The next version of Mozilla's Firefox aims to cut malware in half by preventing malicious downloads.
The web browser has utilised Google's Safe Browser phishing and malware protection software for years to protect users from visiting malicious sites. The protection feature works by checking sites against a list of reported phishing and malware sites that Firefox downloads from Google's service.
Now Firefox is also able to use the Safe Browsing feature to monitor malicious downloaded files as well as websites. The feature will work in a similar way, by comparing downloaded files against a list of known malicious files and then blocking them from infecting the user's system.
Moreover, the next release of the web browser, due in September, will go even further to prevent malware downloads. Firefox will verify the signature of a downloaded file, and if it is signed, compare it against a list of known safe publishers.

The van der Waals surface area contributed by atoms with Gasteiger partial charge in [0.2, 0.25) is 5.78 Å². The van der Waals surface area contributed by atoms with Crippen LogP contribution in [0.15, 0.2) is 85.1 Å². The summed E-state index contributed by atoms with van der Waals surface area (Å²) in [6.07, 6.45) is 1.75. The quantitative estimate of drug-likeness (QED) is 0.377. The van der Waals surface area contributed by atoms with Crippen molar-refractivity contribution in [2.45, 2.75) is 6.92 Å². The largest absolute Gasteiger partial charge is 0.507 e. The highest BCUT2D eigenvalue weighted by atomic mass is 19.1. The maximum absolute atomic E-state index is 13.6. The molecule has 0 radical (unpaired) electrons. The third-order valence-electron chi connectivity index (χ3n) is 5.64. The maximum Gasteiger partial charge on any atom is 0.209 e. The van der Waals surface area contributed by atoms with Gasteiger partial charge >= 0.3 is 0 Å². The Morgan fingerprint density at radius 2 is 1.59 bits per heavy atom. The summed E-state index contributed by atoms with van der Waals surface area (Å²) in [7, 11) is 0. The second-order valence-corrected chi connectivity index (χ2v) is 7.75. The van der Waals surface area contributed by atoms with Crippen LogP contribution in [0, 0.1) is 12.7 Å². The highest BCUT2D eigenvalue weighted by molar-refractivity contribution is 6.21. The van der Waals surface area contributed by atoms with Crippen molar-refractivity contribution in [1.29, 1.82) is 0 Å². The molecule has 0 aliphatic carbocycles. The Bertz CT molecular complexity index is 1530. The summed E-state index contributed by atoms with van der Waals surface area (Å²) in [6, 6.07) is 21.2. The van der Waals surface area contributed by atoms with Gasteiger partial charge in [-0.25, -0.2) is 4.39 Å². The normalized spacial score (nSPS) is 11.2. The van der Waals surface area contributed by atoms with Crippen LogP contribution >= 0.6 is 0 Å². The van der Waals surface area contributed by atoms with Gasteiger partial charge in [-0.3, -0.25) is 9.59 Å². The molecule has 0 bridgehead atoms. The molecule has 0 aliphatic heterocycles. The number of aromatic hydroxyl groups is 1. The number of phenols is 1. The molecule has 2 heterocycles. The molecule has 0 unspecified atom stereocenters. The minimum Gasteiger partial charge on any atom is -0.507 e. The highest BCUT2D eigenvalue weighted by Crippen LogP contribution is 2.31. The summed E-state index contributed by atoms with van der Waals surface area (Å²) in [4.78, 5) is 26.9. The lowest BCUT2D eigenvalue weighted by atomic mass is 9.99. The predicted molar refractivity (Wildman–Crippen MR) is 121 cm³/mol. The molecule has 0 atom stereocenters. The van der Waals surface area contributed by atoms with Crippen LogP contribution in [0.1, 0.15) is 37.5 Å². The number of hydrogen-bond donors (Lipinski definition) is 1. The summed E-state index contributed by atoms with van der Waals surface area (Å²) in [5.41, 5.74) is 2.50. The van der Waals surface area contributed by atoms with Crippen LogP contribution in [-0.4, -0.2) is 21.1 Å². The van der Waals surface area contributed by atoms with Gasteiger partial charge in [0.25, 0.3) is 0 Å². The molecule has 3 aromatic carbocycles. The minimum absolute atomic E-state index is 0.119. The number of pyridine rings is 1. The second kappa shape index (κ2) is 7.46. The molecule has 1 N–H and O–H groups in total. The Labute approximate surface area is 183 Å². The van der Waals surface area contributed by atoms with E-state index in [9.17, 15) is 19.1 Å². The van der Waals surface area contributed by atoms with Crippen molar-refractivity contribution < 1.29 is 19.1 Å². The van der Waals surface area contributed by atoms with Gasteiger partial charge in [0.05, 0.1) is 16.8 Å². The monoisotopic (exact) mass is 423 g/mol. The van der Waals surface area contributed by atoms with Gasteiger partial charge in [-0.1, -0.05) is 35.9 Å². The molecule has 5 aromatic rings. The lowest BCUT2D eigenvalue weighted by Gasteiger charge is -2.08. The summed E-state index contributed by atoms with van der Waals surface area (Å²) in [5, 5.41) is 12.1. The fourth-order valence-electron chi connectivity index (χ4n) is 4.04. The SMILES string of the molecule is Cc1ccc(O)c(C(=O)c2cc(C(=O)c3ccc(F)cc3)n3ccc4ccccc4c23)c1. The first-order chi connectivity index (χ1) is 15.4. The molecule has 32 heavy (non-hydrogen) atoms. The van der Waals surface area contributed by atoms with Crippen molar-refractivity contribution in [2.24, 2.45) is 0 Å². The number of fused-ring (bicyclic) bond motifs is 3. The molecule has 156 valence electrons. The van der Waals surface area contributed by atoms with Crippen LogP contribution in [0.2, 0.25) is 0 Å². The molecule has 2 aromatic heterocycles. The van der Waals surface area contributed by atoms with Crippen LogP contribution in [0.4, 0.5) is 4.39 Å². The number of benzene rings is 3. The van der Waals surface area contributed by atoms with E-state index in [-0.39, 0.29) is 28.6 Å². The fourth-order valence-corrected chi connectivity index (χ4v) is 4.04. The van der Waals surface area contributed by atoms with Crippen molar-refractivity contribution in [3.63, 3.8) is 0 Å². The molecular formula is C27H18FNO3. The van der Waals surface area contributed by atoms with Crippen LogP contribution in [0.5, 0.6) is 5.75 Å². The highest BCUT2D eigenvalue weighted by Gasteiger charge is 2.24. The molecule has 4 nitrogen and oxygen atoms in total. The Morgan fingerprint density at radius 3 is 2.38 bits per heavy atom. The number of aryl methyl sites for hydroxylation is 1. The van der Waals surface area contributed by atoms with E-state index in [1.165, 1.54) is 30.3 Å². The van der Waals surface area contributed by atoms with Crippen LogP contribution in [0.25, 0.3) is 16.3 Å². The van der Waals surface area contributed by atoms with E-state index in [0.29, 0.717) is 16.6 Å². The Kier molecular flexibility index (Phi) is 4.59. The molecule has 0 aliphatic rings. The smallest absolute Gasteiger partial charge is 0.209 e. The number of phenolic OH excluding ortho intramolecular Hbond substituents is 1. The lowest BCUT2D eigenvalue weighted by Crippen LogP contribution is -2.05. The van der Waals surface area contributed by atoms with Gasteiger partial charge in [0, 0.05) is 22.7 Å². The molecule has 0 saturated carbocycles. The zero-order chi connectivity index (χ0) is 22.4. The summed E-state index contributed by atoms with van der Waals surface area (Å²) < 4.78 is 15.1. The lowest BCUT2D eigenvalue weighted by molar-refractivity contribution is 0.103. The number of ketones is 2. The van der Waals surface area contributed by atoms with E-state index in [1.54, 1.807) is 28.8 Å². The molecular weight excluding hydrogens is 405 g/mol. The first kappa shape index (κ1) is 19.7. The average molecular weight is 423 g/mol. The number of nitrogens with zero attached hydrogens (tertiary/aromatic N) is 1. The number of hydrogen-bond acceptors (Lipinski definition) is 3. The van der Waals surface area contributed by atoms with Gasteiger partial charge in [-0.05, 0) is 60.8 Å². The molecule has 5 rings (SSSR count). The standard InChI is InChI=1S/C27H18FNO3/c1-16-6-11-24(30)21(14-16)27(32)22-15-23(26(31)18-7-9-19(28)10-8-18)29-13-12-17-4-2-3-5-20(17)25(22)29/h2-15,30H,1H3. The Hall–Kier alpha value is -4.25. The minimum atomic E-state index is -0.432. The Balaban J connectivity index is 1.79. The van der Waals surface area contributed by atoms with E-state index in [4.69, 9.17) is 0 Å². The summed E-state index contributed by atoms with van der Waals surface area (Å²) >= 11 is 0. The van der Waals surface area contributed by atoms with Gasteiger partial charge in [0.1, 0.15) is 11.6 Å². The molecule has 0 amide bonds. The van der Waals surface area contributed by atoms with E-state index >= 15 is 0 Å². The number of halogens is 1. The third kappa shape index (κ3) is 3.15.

For files which the software cannot identify as safe or as malware, Firefox asks Google's Safe Browsing service if the file is safe by sending it some of the download's metadata. However, Firefox will only send data to Google if a file is not signed.
Preliminary tests found that this reduced the amount of malware that got through the web browser's security by half.
The firm also said that while it felt the recent security developments were important, the choice would ultimately be left to the user. Anyone who does not wish to send download data to Google can disable the new malware protection.